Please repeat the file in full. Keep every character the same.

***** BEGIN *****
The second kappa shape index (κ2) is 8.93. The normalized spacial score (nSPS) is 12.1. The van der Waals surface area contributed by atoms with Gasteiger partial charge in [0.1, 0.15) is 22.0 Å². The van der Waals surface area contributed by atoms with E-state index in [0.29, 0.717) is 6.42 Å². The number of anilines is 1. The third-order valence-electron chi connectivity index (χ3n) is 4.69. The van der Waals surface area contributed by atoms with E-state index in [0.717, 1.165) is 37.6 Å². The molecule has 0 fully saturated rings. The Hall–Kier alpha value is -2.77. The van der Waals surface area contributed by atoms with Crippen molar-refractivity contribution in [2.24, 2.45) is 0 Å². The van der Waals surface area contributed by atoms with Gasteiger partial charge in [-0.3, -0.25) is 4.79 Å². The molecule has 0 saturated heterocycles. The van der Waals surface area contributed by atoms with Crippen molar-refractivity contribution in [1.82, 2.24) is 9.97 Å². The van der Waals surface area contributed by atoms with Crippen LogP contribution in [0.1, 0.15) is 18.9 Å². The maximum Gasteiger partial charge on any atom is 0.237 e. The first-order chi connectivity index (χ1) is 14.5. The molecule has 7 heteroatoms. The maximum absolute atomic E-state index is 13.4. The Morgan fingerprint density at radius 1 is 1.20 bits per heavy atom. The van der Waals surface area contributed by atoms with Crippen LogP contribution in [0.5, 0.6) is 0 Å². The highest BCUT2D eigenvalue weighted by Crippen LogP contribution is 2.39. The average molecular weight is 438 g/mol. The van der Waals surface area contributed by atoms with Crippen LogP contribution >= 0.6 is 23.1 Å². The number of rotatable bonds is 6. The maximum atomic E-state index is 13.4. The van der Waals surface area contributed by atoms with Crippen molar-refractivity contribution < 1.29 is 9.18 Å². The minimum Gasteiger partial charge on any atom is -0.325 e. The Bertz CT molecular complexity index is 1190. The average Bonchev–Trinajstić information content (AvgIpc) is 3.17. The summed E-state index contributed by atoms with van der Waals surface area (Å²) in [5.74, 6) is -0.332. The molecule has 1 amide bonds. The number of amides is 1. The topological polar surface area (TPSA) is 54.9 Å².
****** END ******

The second kappa shape index (κ2) is 8.93. The normalized spacial score (nSPS) is 12.1. The van der Waals surface area contributed by atoms with Gasteiger partial charge in [0.1, 0.15) is 22.0 Å². The van der Waals surface area contributed by atoms with E-state index in [0.29, 0.717) is 6.42 Å². The number of anilines is 1. The third-order valence-electron chi connectivity index (χ3n) is 4.69. The van der Waals surface area contributed by atoms with E-state index in [0.717, 1.165) is 37.6 Å². The molecule has 0 fully saturated rings. The Hall–Kier alpha value is -2.77. The van der Waals surface area contributed by atoms with Crippen molar-refractivity contribution in [2.24, 2.45) is 0 Å². The van der Waals surface area contributed by atoms with Gasteiger partial charge in [-0.3, -0.25) is 4.79 Å². The molecule has 0 saturated heterocycles. The van der Waals surface area contributed by atoms with Crippen molar-refractivity contribution in [1.82, 2.24) is 9.97 Å². The van der Waals surface area contributed by atoms with Crippen LogP contribution in [0.1, 0.15) is 18.9 Å². The maximum Gasteiger partial charge on any atom is 0.237 e. The first-order chi connectivity index (χ1) is 14.5. The molecule has 7 heteroatoms. The maximum absolute atomic E-state index is 13.4. The Morgan fingerprint density at radius 1 is 1.20 bits per heavy atom. The van der Waals surface area contributed by atoms with Crippen LogP contribution in [0.5, 0.6) is 0 Å². The highest BCUT2D eigenvalue weighted by Crippen LogP contribution is 2.39. The average molecular weight is 438 g/mol. The van der Waals surface area contributed by atoms with Crippen LogP contribution >= 0.6 is 23.1 Å². The number of rotatable bonds is 6. The maximum atomic E-state index is 13.4. The van der Waals surface area contributed by atoms with Crippen molar-refractivity contribution < 1.29 is 9.18 Å². The minimum Gasteiger partial charge on any atom is -0.325 e. The Bertz CT molecular complexity index is 1190. The average Bonchev–Trinajstić information content (AvgIpc) is 3.17. The summed E-state index contributed by atoms with van der Waals surface area (Å²) in [5.74, 6) is -0.332. The molecule has 1 amide bonds. The number of amides is 1. The topological polar surface area (TPSA) is 54.9 Å².